Lara Payne shares her fond memories of raising chickens in Hawaii.

My husband and I had often entertained the idea of raising chickens for the purpose of having home-grown, fresh eggs. Then the opportunity arose. Our neighbour in Honolulu, Hawai’i, had two lovely hens that she needed to find a home for. She lived on an intersection that was too busy for her to let the chickens roam around her yard safely. We happily took her chickens. She and her son had named the chickens Bacon and Eggs and they referred to them collectively as Breakfast. Of course the names were so cute they stuck. As you can see from the pictures, they were Rhode Island Reds.


We were lucky because we had an old, old shed in our backyard that we eventually wanted to demolish. So, we just cut a hole in the wall and, on the outside, created a small, enclosed chicken run out of chicken wire. The shed already contained some shelves and drawers. Once we covered the inside with straw, and sometimes yard clippings, Breakfast used the shelves for roosting and used the now-empty, straw-filled drawers as nesting boxes. Chickens like to be off the ground when they sleep. Cleaning the indoor coop was easy. About once a month I would empty the nesting boxes and brush all the straw and yard clippings to the floor, then just sweep the soiled straw into a garbage can. Then I would either put the straw into our compost bin or use it in the outdoor chicken run if it had been wet and rainy.


Our chickens stayed in the coop the majority of the time since my husband and I both worked full-time day jobs. Upon returning from work, one of us would let the chickens out to roam. We would open the coop door and Bacon and Eggs would come trotting out. They loved to roam around our yard and eat the bugs and slugs in the grass, and it would take them a couple hours to make their circuit around the house. Our chickens were well socialized and liked to be around people. If we were out in the yard, they would hang around us or run over to see what we were doing if we entered their domain. This is when we discovered the one annoying trait of our Breakfast . . . Chickens do not have good eyesight and tend to peck at things that move. So, if we were walking across the grass and not paying attention, the chickens had a habit of running over to peck our feet. Their pecks did not really hurt, but it was a little annoying and occasionally led to one of the chickens getting punted across the yard. Imagine carrying an armload of yard rubbish to your compost bin and accidentally kicking your beloved chicken, who is too stupid to know that your toes are neither delicious nor bite-sized. An unpleasant experience for all involved! As I said, chickens don’t have the greatest eyesight and their night vision is really bad. This led us to the happy discovery that at nightfall they would just go back into their coop to roost for the night. All I had to do was close the door so nothing else went into the coop at night. But, if somehow the door had closed without us knowing, we would find our Breakfast in the trees where they would roost for the night. No worries.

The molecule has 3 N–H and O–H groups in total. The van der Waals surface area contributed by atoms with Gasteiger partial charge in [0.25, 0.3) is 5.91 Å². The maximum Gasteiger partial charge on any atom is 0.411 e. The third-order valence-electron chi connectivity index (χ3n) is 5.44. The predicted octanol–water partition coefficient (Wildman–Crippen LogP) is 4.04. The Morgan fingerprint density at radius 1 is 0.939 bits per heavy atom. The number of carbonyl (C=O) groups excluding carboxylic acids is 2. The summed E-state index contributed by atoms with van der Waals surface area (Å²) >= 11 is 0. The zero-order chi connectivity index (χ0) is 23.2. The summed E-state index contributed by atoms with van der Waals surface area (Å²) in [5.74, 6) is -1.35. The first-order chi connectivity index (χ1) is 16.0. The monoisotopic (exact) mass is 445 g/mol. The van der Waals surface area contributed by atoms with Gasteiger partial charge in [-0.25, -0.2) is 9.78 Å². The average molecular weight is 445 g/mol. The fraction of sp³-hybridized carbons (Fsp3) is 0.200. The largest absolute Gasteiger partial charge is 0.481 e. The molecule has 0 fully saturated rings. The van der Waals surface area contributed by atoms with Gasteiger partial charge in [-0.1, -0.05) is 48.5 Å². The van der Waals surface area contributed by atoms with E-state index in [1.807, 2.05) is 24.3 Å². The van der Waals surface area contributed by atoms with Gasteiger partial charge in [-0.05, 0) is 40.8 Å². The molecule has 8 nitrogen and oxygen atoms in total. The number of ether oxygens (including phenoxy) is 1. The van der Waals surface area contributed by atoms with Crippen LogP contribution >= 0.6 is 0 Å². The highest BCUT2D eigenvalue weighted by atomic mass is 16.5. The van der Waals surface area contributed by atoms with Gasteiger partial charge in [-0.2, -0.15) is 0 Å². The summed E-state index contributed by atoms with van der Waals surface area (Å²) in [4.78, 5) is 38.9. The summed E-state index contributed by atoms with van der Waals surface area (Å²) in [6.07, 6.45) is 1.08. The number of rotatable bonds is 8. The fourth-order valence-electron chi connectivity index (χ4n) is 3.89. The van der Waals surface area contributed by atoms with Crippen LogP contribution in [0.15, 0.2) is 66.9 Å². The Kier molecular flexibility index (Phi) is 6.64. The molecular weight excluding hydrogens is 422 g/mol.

We fed our chickens every morning and changed their water daily. We bought chicken feed at the local feed store and supplemented their food with kitchen scraps. I gave them about a cup of feed each day, tossing it into the outside coop through the chicken wire so they could scratch at it through the day. I would feed them kitchen scraps whenever they were available. Maybe after preparing a meal they would get vegetable peels and leftover rice or oatmeal whenever I cleaned the fridge. In turn, Breakfast shared their eggs with us. I collected the eggs when they appeared in the nesting boxes and the chickies did not take issue with me taking their lovely eggs. Breakfast produced a little less than an egg a day each, and we averaged roughly one dozen eggs total per week. Breakfasts’ eggs were the most delicious I have even eaten and the prettiest I have ever seen; the brown eggs would be considered ‘’jumbo’’ size and the yolks were papaya orange. The eggs keep for weeks when refrigerated.

Raising chickens for eggs was rewarding and easy with the added benefit of nice compost and decreased bug populations. The only reason we quit egg farming and gave our lovely Breakfast to some dear friends was that we went overseas to serve as U.S. Peace Corps Volunteers. I look forward to raising chickens for eggs again as soon as we are settled enough to do so.

For some information about the different grades of eggs you may find in the grocery store, look here: